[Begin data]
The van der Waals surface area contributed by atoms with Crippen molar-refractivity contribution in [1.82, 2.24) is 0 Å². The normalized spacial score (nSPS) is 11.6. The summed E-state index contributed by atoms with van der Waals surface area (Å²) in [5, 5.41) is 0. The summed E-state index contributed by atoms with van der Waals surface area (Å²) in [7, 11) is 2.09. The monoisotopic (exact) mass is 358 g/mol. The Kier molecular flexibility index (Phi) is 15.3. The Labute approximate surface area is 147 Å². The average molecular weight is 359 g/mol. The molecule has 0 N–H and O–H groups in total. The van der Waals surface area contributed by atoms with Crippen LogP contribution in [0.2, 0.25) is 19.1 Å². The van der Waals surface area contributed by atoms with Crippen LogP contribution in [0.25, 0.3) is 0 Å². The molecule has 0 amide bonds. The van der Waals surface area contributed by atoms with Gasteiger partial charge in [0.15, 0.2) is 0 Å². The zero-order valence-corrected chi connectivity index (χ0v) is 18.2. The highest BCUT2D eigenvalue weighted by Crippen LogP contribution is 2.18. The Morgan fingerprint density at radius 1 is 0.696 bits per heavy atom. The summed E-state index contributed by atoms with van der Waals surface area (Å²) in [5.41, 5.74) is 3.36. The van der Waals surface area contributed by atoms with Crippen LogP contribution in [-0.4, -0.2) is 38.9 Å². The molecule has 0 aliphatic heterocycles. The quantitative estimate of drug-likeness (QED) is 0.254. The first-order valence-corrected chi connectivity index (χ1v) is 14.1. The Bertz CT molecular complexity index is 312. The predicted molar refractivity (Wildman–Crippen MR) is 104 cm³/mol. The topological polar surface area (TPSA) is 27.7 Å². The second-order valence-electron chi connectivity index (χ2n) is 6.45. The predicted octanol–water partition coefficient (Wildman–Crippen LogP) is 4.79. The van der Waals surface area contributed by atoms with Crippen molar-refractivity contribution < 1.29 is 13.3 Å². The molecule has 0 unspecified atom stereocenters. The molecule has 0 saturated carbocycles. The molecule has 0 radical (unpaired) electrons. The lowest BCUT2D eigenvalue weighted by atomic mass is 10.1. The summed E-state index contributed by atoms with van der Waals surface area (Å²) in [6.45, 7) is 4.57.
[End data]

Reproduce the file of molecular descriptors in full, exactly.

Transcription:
The van der Waals surface area contributed by atoms with Crippen molar-refractivity contribution in [1.82, 2.24) is 0 Å². The normalized spacial score (nSPS) is 11.6. The summed E-state index contributed by atoms with van der Waals surface area (Å²) in [5, 5.41) is 0. The summed E-state index contributed by atoms with van der Waals surface area (Å²) in [7, 11) is 2.09. The monoisotopic (exact) mass is 358 g/mol. The Kier molecular flexibility index (Phi) is 15.3. The Labute approximate surface area is 147 Å². The average molecular weight is 359 g/mol. The molecule has 0 N–H and O–H groups in total. The van der Waals surface area contributed by atoms with Crippen LogP contribution in [0.2, 0.25) is 19.1 Å². The van der Waals surface area contributed by atoms with Crippen LogP contribution in [0.25, 0.3) is 0 Å². The molecule has 0 amide bonds. The van der Waals surface area contributed by atoms with Gasteiger partial charge in [0.15, 0.2) is 0 Å². The zero-order valence-corrected chi connectivity index (χ0v) is 18.2. The highest BCUT2D eigenvalue weighted by Crippen LogP contribution is 2.18. The Morgan fingerprint density at radius 1 is 0.696 bits per heavy atom. The summed E-state index contributed by atoms with van der Waals surface area (Å²) in [5.41, 5.74) is 3.36. The van der Waals surface area contributed by atoms with Crippen LogP contribution in [-0.4, -0.2) is 38.9 Å². The molecule has 0 aliphatic heterocycles. The quantitative estimate of drug-likeness (QED) is 0.254. The first-order valence-corrected chi connectivity index (χ1v) is 14.1. The Bertz CT molecular complexity index is 312. The predicted molar refractivity (Wildman–Crippen MR) is 104 cm³/mol. The topological polar surface area (TPSA) is 27.7 Å². The second-order valence-electron chi connectivity index (χ2n) is 6.45. The predicted octanol–water partition coefficient (Wildman–Crippen LogP) is 4.79. The van der Waals surface area contributed by atoms with Crippen molar-refractivity contribution < 1.29 is 13.3 Å². The molecule has 0 unspecified atom stereocenters. The molecule has 0 saturated carbocycles. The molecule has 0 radical (unpaired) electrons. The lowest BCUT2D eigenvalue weighted by atomic mass is 10.1. The summed E-state index contributed by atoms with van der Waals surface area (Å²) in [6.45, 7) is 4.57.